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What are Process-Based Theories of Motivation?
Process-based theories use the mental processes of employees as the key to understanding employee motivation. Unlike needs-based theory, it sees motivation as a rational process.
Some of the most common process-based theories are as follows:
- Goal-Setting Theory – Goal-Setting theory states that certain types of goals (mainly SMART goals) motivate individuals. Leaders are able to motivate individuals by employing goal setting and allowing individuals to participate.
- Reinforcement Theory – Reinforcement theory posits that individual behavior is a function of the consequences resulting from the behavior. As such, five aspects can increase the motivating potential of a job: skill variety, task identity, task significance, autonomy, and feedback. This theory states that behavior is a function of Consequences (Reinforces)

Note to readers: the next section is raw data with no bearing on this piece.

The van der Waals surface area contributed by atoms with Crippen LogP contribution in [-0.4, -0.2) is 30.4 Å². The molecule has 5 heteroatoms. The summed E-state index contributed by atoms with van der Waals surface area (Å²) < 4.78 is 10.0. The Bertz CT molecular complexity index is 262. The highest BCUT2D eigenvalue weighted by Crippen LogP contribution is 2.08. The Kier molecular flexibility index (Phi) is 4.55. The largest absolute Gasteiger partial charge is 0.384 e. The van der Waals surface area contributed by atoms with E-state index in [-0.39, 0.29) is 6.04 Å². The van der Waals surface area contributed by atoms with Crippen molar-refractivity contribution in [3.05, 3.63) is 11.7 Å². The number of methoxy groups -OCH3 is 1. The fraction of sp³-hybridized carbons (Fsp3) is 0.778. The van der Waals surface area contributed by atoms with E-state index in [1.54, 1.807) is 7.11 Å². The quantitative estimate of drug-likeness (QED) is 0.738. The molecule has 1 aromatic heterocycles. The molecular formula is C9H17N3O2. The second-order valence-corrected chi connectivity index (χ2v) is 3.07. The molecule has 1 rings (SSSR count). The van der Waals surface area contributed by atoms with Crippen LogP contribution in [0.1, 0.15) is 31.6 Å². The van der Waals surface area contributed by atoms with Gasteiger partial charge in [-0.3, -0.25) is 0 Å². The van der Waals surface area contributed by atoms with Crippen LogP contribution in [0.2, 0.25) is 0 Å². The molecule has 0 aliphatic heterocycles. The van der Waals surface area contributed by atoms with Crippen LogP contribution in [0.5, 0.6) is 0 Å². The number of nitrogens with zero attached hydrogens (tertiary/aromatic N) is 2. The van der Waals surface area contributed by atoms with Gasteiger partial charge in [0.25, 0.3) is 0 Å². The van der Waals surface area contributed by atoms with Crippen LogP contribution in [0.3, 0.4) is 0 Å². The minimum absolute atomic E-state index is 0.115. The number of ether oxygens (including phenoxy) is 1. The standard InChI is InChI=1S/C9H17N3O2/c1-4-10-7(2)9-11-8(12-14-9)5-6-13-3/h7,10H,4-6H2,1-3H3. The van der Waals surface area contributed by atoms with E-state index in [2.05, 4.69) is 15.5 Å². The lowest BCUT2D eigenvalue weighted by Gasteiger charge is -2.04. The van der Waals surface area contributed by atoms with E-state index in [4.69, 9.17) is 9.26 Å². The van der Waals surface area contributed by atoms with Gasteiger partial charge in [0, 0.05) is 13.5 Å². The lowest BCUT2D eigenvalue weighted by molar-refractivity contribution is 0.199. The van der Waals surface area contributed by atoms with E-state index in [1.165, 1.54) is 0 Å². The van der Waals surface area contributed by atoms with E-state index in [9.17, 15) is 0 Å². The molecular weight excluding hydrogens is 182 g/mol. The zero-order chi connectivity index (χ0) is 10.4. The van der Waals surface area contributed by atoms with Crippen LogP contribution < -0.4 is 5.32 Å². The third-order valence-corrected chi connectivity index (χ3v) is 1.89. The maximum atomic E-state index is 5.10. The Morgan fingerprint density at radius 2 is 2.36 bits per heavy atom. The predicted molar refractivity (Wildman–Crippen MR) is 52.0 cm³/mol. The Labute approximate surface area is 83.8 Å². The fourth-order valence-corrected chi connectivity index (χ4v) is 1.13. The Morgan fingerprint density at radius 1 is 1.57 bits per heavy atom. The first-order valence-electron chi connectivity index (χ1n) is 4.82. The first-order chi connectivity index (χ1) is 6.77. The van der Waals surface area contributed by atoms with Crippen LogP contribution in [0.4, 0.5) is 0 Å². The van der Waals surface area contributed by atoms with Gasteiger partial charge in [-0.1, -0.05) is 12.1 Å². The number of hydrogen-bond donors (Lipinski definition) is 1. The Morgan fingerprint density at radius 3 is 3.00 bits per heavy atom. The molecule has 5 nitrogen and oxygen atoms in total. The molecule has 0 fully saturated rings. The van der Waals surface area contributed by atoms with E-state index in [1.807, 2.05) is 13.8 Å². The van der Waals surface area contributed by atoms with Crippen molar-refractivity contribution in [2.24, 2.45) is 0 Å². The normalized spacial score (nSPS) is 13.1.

- Equity Theory – Equity theory concerns how employees are motivated (or rather demotivated) in the workforce. Specifically, it says that employees are demotivated by unfair reward systems. It introduced distributive justice, procedural fairness, and interactional fairness.
- Expectancy Theory – Expectancy theory proposes that employees are motivated when they believe that their efforts will result in the desired level of performance (expectancy), that it will lead to the desired outcome (instrumentality), and the outcomes of the performance are desirable (valence).